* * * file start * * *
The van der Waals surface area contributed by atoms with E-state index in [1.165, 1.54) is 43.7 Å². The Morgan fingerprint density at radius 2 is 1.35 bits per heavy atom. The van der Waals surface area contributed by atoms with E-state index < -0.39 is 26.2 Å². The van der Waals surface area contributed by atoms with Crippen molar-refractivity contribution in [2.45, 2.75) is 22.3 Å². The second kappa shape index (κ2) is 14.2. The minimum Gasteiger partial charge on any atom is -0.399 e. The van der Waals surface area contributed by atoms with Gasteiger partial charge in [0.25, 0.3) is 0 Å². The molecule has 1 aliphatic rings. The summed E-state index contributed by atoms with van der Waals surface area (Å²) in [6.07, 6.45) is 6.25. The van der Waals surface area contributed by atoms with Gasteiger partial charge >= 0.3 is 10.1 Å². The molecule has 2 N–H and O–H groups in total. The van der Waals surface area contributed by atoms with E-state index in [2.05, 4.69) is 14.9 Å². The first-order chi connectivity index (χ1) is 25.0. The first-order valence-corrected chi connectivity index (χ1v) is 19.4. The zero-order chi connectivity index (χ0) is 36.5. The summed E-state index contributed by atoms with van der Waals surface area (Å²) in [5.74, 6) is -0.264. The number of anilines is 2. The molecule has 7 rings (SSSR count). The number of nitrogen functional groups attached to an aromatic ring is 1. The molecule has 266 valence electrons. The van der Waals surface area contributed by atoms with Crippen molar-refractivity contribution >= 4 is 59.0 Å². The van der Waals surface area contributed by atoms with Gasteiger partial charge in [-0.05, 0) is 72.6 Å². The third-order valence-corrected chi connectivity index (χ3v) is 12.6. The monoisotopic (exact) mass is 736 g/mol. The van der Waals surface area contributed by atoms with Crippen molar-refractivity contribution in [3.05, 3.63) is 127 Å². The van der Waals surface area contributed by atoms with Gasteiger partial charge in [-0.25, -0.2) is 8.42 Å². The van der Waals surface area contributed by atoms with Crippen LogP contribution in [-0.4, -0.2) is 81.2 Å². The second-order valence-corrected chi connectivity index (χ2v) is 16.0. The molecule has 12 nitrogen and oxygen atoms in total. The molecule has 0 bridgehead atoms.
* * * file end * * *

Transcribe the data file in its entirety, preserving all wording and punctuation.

The van der Waals surface area contributed by atoms with E-state index in [1.165, 1.54) is 43.7 Å². The Morgan fingerprint density at radius 2 is 1.35 bits per heavy atom. The van der Waals surface area contributed by atoms with E-state index < -0.39 is 26.2 Å². The van der Waals surface area contributed by atoms with Crippen molar-refractivity contribution in [2.45, 2.75) is 22.3 Å². The second kappa shape index (κ2) is 14.2. The minimum Gasteiger partial charge on any atom is -0.399 e. The van der Waals surface area contributed by atoms with Gasteiger partial charge in [0.25, 0.3) is 0 Å². The molecule has 1 aliphatic rings. The summed E-state index contributed by atoms with van der Waals surface area (Å²) in [6.07, 6.45) is 6.25. The van der Waals surface area contributed by atoms with Gasteiger partial charge >= 0.3 is 10.1 Å². The molecule has 2 N–H and O–H groups in total. The van der Waals surface area contributed by atoms with E-state index in [2.05, 4.69) is 14.9 Å². The first-order chi connectivity index (χ1) is 25.0. The first-order valence-corrected chi connectivity index (χ1v) is 19.4. The zero-order chi connectivity index (χ0) is 36.5. The summed E-state index contributed by atoms with van der Waals surface area (Å²) in [5.74, 6) is -0.264. The number of anilines is 2. The molecule has 7 rings (SSSR count). The number of nitrogen functional groups attached to an aromatic ring is 1. The molecule has 266 valence electrons. The van der Waals surface area contributed by atoms with Crippen molar-refractivity contribution >= 4 is 59.0 Å². The van der Waals surface area contributed by atoms with Gasteiger partial charge in [-0.05, 0) is 72.6 Å². The third-order valence-corrected chi connectivity index (χ3v) is 12.6. The monoisotopic (exact) mass is 736 g/mol. The van der Waals surface area contributed by atoms with Crippen molar-refractivity contribution in [3.05, 3.63) is 127 Å². The van der Waals surface area contributed by atoms with Gasteiger partial charge in [-0.25, -0.2) is 8.42 Å². The van der Waals surface area contributed by atoms with Crippen LogP contribution in [-0.4, -0.2) is 81.2 Å². The second-order valence-corrected chi connectivity index (χ2v) is 16.0. The molecule has 12 nitrogen and oxygen atoms in total. The molecule has 0 bridgehead atoms.